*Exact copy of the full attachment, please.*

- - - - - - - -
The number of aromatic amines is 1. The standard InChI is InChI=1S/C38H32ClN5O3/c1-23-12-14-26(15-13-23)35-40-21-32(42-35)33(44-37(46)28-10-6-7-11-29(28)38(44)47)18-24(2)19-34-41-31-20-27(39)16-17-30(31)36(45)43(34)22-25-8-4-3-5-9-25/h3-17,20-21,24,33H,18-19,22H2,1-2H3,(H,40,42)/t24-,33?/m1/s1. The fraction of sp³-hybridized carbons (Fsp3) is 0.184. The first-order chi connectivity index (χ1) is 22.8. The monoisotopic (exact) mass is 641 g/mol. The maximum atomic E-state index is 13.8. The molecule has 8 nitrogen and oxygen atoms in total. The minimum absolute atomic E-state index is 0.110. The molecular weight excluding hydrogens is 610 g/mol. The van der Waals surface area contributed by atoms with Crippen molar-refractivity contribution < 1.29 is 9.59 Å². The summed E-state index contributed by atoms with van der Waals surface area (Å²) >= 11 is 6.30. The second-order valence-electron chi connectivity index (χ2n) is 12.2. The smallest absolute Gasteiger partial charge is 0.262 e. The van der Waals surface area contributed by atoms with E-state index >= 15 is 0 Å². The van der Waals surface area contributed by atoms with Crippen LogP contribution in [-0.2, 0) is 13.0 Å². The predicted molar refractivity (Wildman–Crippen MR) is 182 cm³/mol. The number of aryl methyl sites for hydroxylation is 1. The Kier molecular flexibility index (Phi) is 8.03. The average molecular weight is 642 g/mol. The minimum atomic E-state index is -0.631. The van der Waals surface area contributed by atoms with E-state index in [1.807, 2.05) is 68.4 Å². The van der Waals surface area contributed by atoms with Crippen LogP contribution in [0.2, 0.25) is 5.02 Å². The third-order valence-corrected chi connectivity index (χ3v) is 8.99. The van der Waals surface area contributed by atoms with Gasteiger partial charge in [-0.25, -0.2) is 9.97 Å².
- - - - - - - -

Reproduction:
The number of aromatic amines is 1. The standard InChI is InChI=1S/C38H32ClN5O3/c1-23-12-14-26(15-13-23)35-40-21-32(42-35)33(44-37(46)28-10-6-7-11-29(28)38(44)47)18-24(2)19-34-41-31-20-27(39)16-17-30(31)36(45)43(34)22-25-8-4-3-5-9-25/h3-17,20-21,24,33H,18-19,22H2,1-2H3,(H,40,42)/t24-,33?/m1/s1. The fraction of sp³-hybridized carbons (Fsp3) is 0.184. The first-order chi connectivity index (χ1) is 22.8. The monoisotopic (exact) mass is 641 g/mol. The maximum atomic E-state index is 13.8. The molecule has 8 nitrogen and oxygen atoms in total. The minimum absolute atomic E-state index is 0.110. The molecular weight excluding hydrogens is 610 g/mol. The van der Waals surface area contributed by atoms with Crippen molar-refractivity contribution < 1.29 is 9.59 Å². The summed E-state index contributed by atoms with van der Waals surface area (Å²) >= 11 is 6.30. The second-order valence-electron chi connectivity index (χ2n) is 12.2. The smallest absolute Gasteiger partial charge is 0.262 e. The van der Waals surface area contributed by atoms with E-state index >= 15 is 0 Å². The van der Waals surface area contributed by atoms with Crippen LogP contribution in [-0.2, 0) is 13.0 Å². The predicted molar refractivity (Wildman–Crippen MR) is 182 cm³/mol. The number of aryl methyl sites for hydroxylation is 1. The Kier molecular flexibility index (Phi) is 8.03. The average molecular weight is 642 g/mol. The minimum atomic E-state index is -0.631. The van der Waals surface area contributed by atoms with E-state index in [1.807, 2.05) is 68.4 Å². The van der Waals surface area contributed by atoms with Crippen LogP contribution in [0.2, 0.25) is 5.02 Å². The third-order valence-corrected chi connectivity index (χ3v) is 8.99. The van der Waals surface area contributed by atoms with Gasteiger partial charge in [-0.25, -0.2) is 9.97 Å².